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Creating a Strong Moral Premise for Our Story — Guest: Jeff Lyons

April 4, 2017 Writing Stuff
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A character’s arc involves change, but what exactly is changing? Today, Jeff Lyons shares how to ensure we’re not saddling our protagonist with generic character flaws to overcome, but rather we’re creating well-rounded characters with personal motivations for their struggles.

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3 Steps to Raise Our Story’s Stakes

March 14, 2017 Writing Stuff
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It’s time for another post as a Resident Writing Coach over at Angela Ackerman and Becca Puglisi’s Writers Helping Writers site, and this time we’re exploring 3 steps we can take to raise our story’s stakes, the consequences for the characters if they fail to reach their goals.

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Editing Tips: Top 3 Scene Issues — Guest: Naomi Hughes

January 31, 2017 Writing Stuff
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Editor Naomi Hughes is here with the second post in a series to share her writing craft and editing advice. Today, she’s highlighting the most common issues she sees at the scene level of editing—and giving tips on how to fix those issues!

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Strengthening Stakes: It’s Not about Going Big

September 27, 2016 Writing Stuff
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A story’s stakes are one element that keeps readers turning pages because they want to see if our characters succeed. At first glance, we might think bigger stakes are better for sucking in readers, but not every story lends themselves to huge stakes. Are “quieter” stories doomed to fail the “page-turner” test?

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Backstory: Finding the Right Balance — Guest: Janice Hardy

September 8, 2016 Writing Stuff
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Today, Janice Hardy shares her revision advice on how to include the right amount of backstory. Too much slows the pace, and too little can leave readers confused. Her tips help us avoid the issue of slow pacing, learn how to hide backstory, and identify when we need more.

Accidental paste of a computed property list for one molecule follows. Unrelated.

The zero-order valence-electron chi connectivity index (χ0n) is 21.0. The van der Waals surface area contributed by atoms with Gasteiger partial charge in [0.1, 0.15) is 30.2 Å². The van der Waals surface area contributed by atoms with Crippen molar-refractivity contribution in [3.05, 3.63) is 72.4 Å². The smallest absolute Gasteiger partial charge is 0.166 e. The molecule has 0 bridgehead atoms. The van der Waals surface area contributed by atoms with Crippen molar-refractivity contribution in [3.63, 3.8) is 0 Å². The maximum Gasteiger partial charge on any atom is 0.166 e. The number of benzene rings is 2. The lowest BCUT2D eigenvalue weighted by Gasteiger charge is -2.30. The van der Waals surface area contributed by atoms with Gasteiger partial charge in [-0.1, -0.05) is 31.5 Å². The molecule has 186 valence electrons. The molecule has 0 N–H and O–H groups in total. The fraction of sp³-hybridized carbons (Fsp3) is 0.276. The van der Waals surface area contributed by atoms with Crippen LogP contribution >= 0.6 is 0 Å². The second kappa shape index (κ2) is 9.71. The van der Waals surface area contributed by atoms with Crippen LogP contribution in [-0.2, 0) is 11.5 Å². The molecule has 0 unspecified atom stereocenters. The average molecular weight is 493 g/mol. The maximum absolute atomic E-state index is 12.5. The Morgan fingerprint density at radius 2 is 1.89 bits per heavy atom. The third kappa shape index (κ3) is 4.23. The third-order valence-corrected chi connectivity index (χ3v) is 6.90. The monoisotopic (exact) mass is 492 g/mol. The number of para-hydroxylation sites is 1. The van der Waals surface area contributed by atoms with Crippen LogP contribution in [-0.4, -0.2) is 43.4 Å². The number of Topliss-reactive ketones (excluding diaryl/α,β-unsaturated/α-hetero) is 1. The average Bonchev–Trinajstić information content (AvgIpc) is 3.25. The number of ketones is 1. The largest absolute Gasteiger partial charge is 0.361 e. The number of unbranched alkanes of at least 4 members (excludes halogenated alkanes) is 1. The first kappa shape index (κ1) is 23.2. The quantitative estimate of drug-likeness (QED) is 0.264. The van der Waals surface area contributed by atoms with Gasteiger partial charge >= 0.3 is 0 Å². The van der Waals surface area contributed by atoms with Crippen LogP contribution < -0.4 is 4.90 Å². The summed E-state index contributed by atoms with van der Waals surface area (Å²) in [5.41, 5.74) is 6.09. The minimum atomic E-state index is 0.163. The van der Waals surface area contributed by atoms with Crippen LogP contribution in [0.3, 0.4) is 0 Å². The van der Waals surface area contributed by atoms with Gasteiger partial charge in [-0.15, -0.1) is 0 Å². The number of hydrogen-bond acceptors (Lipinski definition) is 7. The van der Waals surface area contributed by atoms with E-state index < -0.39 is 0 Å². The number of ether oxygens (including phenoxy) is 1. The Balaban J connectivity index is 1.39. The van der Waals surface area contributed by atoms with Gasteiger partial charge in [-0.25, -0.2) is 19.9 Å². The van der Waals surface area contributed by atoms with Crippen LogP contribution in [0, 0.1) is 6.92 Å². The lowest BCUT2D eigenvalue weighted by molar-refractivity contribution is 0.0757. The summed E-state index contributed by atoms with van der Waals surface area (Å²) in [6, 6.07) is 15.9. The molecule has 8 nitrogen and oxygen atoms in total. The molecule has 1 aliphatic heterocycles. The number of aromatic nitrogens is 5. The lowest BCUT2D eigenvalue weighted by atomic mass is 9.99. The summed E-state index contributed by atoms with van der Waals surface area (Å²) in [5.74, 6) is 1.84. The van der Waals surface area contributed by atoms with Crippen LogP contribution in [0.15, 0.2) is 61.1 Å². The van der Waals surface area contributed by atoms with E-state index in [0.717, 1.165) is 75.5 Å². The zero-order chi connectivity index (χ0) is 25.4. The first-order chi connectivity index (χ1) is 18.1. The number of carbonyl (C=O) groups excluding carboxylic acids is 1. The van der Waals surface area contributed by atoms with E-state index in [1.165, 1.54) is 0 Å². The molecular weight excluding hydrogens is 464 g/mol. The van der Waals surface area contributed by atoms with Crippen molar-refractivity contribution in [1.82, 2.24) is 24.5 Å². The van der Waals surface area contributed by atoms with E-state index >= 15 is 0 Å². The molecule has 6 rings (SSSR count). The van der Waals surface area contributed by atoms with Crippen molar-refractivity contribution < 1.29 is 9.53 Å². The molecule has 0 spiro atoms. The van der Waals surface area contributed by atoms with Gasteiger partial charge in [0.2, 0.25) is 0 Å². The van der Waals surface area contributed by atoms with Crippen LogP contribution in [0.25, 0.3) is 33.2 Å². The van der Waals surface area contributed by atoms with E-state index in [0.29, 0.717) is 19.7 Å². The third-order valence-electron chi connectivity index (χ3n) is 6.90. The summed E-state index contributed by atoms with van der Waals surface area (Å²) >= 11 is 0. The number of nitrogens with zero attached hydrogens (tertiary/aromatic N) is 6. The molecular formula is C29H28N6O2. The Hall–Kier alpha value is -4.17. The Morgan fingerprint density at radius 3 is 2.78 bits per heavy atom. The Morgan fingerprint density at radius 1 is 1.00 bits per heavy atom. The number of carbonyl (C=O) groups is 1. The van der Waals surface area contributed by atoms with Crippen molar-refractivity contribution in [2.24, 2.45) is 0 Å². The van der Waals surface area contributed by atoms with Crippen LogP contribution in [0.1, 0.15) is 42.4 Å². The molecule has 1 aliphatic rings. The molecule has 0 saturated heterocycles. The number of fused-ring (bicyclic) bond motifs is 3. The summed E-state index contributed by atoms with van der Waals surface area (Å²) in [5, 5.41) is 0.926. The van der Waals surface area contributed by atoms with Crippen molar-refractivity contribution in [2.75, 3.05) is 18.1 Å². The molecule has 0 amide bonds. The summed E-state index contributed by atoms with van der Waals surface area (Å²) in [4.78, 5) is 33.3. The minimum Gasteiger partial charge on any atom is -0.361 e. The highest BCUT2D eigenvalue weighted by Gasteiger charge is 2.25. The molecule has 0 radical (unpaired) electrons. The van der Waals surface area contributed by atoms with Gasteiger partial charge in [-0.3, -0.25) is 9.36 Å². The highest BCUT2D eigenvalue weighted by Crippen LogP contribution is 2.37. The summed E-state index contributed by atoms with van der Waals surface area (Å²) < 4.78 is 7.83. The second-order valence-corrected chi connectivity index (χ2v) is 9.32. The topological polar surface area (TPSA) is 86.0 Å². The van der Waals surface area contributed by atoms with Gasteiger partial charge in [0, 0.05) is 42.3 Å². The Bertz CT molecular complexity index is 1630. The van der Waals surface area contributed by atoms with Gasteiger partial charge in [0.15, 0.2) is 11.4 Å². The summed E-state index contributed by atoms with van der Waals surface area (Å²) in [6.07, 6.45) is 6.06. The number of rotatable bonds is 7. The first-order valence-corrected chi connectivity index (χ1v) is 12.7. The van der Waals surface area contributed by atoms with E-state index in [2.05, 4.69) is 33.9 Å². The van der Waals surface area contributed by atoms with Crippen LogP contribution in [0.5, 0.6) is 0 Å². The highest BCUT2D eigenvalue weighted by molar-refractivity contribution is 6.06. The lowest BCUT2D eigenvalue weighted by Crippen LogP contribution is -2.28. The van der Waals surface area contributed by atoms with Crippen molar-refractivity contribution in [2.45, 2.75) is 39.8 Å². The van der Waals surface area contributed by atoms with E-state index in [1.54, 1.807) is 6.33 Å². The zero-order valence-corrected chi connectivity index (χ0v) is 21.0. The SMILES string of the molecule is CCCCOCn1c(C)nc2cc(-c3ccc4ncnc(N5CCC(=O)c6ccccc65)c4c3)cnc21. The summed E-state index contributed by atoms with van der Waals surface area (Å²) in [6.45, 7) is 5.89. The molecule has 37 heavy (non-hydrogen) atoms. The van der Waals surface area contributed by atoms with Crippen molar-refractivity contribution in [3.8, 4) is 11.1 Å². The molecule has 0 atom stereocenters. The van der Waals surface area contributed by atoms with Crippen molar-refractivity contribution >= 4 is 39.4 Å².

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Story Beginnings: Do You Have Context?

August 11, 2016 Writing Stuff
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Story beginnings are difficult to get right. We have to introduce the characters, the story, the setting, the protagonist’s longing, and show an immediate obstacle that creates a near-term goal. At the same time, we have to avoid confusing readers, and for that, we need context.

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When Is a Shocking Scene Necessary…or Gratuitous?

August 2, 2016 Writing Stuff
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As authors, we need to be careful when dealing with shocking, horrifying, or potentially problematic story elements. Let’s explore the steps we can go through to figure out the right approach for our genre, story, and characters.

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Strengthen Your Writing with Rhetorical Devices

June 30, 2016 Writing Stuff
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If you’re anything like me, and your English or grammar instruction was less than ideal, you might not be familiar with the term rhetorical devices. But once I did learn about them, I quickly became aware of how using rhetorical devices can strengthen our writing—even if we’re writing genre stories.

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5 Tips for Empowering Description with Contrast — Guest: Marcy Kennedy

June 16, 2016 Writing Stuff
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We’ve probably all heard (or thought!) that description is boring or the part readers skip. Yet our stories need description or else be confusing. Marcy Kennedy joins us today to share 5 tips to empower and add interest to our description by using contrast.

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4 Tips for “Setting” a Mood — Guest: Becca Puglisi

June 14, 2016 Writing Stuff
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The Thesaurus books by Angela Ackerman and Becca Puglisi are a must-have for every fiction author, and they now have two new Thesauri books: Urban Setting and Rural Setting. Becca’s here today to talk about how setting is important for more than just describing the time and place of our scene.

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